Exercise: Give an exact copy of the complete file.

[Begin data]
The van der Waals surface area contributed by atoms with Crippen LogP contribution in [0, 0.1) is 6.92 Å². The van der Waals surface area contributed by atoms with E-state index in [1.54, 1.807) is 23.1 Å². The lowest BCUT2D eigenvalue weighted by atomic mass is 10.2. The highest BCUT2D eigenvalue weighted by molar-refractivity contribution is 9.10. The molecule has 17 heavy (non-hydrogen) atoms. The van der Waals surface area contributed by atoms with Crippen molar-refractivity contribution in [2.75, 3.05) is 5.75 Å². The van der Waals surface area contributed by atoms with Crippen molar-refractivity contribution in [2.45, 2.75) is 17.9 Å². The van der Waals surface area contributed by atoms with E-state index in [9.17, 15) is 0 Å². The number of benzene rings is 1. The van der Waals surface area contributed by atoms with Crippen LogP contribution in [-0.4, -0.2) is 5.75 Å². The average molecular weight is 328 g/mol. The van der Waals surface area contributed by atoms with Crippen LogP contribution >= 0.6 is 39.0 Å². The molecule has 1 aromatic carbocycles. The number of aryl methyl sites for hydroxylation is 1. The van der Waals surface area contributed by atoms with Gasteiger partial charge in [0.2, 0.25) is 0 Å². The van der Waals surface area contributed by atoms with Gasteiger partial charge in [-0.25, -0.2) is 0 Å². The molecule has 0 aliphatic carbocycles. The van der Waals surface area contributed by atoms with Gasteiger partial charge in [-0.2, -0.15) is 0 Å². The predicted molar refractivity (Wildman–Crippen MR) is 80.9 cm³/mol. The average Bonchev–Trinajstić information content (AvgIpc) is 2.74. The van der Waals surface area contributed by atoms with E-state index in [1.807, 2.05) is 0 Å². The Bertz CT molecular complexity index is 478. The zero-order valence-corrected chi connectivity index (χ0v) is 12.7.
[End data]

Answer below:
The van der Waals surface area contributed by atoms with Crippen LogP contribution in [0, 0.1) is 6.92 Å². The van der Waals surface area contributed by atoms with E-state index in [1.54, 1.807) is 23.1 Å². The lowest BCUT2D eigenvalue weighted by atomic mass is 10.2. The highest BCUT2D eigenvalue weighted by molar-refractivity contribution is 9.10. The molecule has 17 heavy (non-hydrogen) atoms. The van der Waals surface area contributed by atoms with Crippen molar-refractivity contribution in [2.75, 3.05) is 5.75 Å². The van der Waals surface area contributed by atoms with Crippen molar-refractivity contribution in [2.45, 2.75) is 17.9 Å². The van der Waals surface area contributed by atoms with E-state index in [9.17, 15) is 0 Å². The number of benzene rings is 1. The van der Waals surface area contributed by atoms with Crippen LogP contribution in [-0.4, -0.2) is 5.75 Å². The average molecular weight is 328 g/mol. The van der Waals surface area contributed by atoms with Crippen LogP contribution >= 0.6 is 39.0 Å². The molecule has 1 aromatic carbocycles. The number of aryl methyl sites for hydroxylation is 1. The van der Waals surface area contributed by atoms with Gasteiger partial charge in [0.2, 0.25) is 0 Å². The van der Waals surface area contributed by atoms with Gasteiger partial charge in [-0.25, -0.2) is 0 Å². The molecule has 0 aliphatic carbocycles. The van der Waals surface area contributed by atoms with Gasteiger partial charge in [-0.2, -0.15) is 0 Å². The predicted molar refractivity (Wildman–Crippen MR) is 80.9 cm³/mol. The average Bonchev–Trinajstić information content (AvgIpc) is 2.74. The van der Waals surface area contributed by atoms with E-state index in [1.807, 2.05) is 0 Å². The Bertz CT molecular complexity index is 478. The zero-order valence-corrected chi connectivity index (χ0v) is 12.7.